Posted by The Ethiopia Observatory (TEO)
From wire services: BBC, Al Jazeera & ABC News
Latest reporting by ABC News has raised the number of the dead to 49. The agency cites as its source Addis Ababa city spokeswoman Dagmawit Moges, who said most of the dead were women and children.
She added more bodies were expected to be found as the day progresses.
BCC news reports that the garbage site is both a dumping ground for the cities wastes and residence for a substantial number of people on a permanent basis.
Koshe resident Tebeju Asres told the AP news agency that the family’s house had been swallowed by the landslide, reports the British news source.
“My mother and three of my sisters were there when the landslide happened. Now I don’t know the fate of all of them.”
The landslide late on Saturday levelled more than 30 makeshift homes of squatters living inside the Koshe landfill on the outskirts of Addis Ababa, said Dagmawit Moges, head of the city’s communications bureau, reports Al Jazeera.
“We expect the number of victims to increase because the landslide covered a relatively large area,” city officials reiterated.
Today’s deaths at Koshe would come as verdict against TPLF greeed, which could deepen the country’s already searing political crisis. This is not an unanticipated emergency, like an earthquake or a volcano, or traffic accident for which Addis Abeba roads have become the world’s worst death traps.
For many who have been raging at the cruelty and bad governance of the Tigray People’s Liberation Front (TPLF), Ethiopia’s ruling party, this situation is likely to be taken as vindication, at least, of their efforts to counsel and assail the ethnic minority regime for its countless misdeeds, reliance on lies and state violence.
The cruelty is driven by the TPLF members to seize the lands of citizens and rent them out to foreign investors. The tragedy of this is that it has hurt both the Ethiopian sense of decency and the nation’s politics in this one of the world’s twenty poorest nations!
In a nation known for its historical sense of solidarity and selflessness for national cause in modern times, it is sad that even such tragic event hardly is likely to bring Ethiopians together.
One reason for that is the extent the TPLF has pushed corruption, especially land grab as its goal. It has even gone to the extent of making home demolitions its habitual practice while people are inside. The people cannot forget this easily nor forgive.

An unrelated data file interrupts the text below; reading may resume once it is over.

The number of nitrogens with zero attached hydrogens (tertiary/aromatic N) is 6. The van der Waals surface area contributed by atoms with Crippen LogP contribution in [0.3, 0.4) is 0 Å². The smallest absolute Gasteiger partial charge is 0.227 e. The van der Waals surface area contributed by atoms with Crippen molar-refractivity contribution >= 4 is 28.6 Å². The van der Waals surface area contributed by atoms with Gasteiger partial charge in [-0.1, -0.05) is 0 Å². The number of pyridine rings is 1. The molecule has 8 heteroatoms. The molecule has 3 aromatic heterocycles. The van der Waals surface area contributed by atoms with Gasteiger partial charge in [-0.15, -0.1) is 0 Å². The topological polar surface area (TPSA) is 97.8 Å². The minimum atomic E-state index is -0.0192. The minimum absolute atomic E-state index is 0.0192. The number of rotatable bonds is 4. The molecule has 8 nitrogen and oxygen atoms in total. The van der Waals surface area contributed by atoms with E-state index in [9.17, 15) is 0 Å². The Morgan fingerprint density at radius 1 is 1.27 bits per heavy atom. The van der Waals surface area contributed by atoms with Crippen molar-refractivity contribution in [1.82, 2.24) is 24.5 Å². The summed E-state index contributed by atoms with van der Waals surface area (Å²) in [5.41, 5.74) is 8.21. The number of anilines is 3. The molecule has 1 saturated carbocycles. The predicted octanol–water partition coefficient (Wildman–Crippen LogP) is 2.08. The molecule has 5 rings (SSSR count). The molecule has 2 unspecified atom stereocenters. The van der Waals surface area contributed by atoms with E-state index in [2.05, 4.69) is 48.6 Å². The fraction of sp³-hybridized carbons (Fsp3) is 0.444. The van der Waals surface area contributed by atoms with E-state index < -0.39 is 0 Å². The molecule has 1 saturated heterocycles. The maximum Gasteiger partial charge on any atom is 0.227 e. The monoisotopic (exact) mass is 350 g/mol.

In addition, the TPLF is known for its use of the powers of the state to unleash violence to repress and silence citizens to help it remain in power forever. Such larceny by the TPLF has left the nation angry for a while now to give a different interpretation to a situation such as this that has become evidence of absence of rule of law and political power that should have ensured the safety and wellbeing of citizens.
The landfill has been a dumping ground for the capital’s garbage for more than 50 years.
Addis Ababa Mayor Diriba Kuma said 37 people had been rescued and were receiving medical treatment.
Many people at the site had been scavenging items to make a living, but others live at the landfill because renting homes, largely built of mud and sticks, is relatively inexpensive there.
“My house was right inside there,” said a shaken Tebeju Asres, pointing to where one of the excavators was digging in deep, black mud. “My mother and three of my sisters were there when the landslide happened. Now I don’t know the fate of all of them.”
The resumption of garbage dumping at the site in recent months is likely to have caused the landslide, Assefa said.
Dumping had stopped in recent years, but it resumed after farmers in a nearby restive region where a new garbage landfill complex was being built blocked dumping in their area.
Smaller landslides had occurred at the Koshe landfill in the past two years, Assefa said.
“In the long run, we will conduct a resettling programme to relocate people who live in and around the landfill,” the Addis Ababa mayor said.
About 500 waste-pickers are believed to work at the landfill every day, sorting through the debris from the capital’s estimated four million residents. City officials say close to 300,000 tonnes of waste are collected each year from the capital, most of it dumped at the landfill.
Since 2010, city officials have warned the site was running out of room for trash.
City officials in recent years have been trying to turn the garbage into a source of clean energy with a $120mn investment. The Koshe waste-to-energy facility, which has been under construction since 2013, is expected to generate 50 megawatts of electricity upon completion.
Ethiopians very well known about the undisciplined hands of the TPLF and are certain that neither light nor power can come out of this. The reason for this is the regime officials obsession on land grab to implant their ethnic overlordship over the rest of Ethiopians!
In Ethiopia, the more projects are launched lately the more they are unrealized, if the past decade is any guide. In the past few years, given that the regime’s corruption and its appetite have reached their nadir, its vortex has become insatiable.
This has made the TPLF the most hated regime in Ethiopia’s 21st century history.